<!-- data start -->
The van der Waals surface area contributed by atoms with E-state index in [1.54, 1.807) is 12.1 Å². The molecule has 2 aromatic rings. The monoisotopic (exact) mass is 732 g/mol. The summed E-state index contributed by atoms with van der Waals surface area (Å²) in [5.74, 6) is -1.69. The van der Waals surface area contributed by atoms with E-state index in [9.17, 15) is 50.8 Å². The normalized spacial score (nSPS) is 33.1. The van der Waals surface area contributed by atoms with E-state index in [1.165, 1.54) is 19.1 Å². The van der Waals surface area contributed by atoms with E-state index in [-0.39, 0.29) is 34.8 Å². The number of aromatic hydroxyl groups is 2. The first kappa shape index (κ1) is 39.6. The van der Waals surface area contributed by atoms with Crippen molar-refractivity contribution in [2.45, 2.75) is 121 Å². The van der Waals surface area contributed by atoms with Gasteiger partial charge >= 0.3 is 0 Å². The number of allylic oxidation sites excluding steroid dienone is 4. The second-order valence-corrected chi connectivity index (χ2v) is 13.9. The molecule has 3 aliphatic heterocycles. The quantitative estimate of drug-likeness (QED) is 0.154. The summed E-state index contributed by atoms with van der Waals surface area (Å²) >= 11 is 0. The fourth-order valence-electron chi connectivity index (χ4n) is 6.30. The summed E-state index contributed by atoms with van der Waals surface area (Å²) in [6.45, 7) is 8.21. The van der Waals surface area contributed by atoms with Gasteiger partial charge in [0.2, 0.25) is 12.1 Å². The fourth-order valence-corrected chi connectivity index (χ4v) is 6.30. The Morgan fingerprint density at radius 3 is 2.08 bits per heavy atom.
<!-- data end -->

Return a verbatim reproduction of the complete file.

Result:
The van der Waals surface area contributed by atoms with E-state index in [1.54, 1.807) is 12.1 Å². The molecule has 2 aromatic rings. The monoisotopic (exact) mass is 732 g/mol. The summed E-state index contributed by atoms with van der Waals surface area (Å²) in [5.74, 6) is -1.69. The van der Waals surface area contributed by atoms with E-state index in [9.17, 15) is 50.8 Å². The normalized spacial score (nSPS) is 33.1. The van der Waals surface area contributed by atoms with E-state index in [1.165, 1.54) is 19.1 Å². The van der Waals surface area contributed by atoms with E-state index in [-0.39, 0.29) is 34.8 Å². The number of aromatic hydroxyl groups is 2. The first kappa shape index (κ1) is 39.6. The van der Waals surface area contributed by atoms with Crippen molar-refractivity contribution in [2.45, 2.75) is 121 Å². The van der Waals surface area contributed by atoms with Gasteiger partial charge >= 0.3 is 0 Å². The number of allylic oxidation sites excluding steroid dienone is 4. The second-order valence-corrected chi connectivity index (χ2v) is 13.9. The molecule has 3 aliphatic heterocycles. The quantitative estimate of drug-likeness (QED) is 0.154. The summed E-state index contributed by atoms with van der Waals surface area (Å²) >= 11 is 0. The fourth-order valence-electron chi connectivity index (χ4n) is 6.30. The summed E-state index contributed by atoms with van der Waals surface area (Å²) in [6.45, 7) is 8.21. The van der Waals surface area contributed by atoms with Gasteiger partial charge in [0.2, 0.25) is 12.1 Å². The fourth-order valence-corrected chi connectivity index (χ4v) is 6.30. The Morgan fingerprint density at radius 3 is 2.08 bits per heavy atom.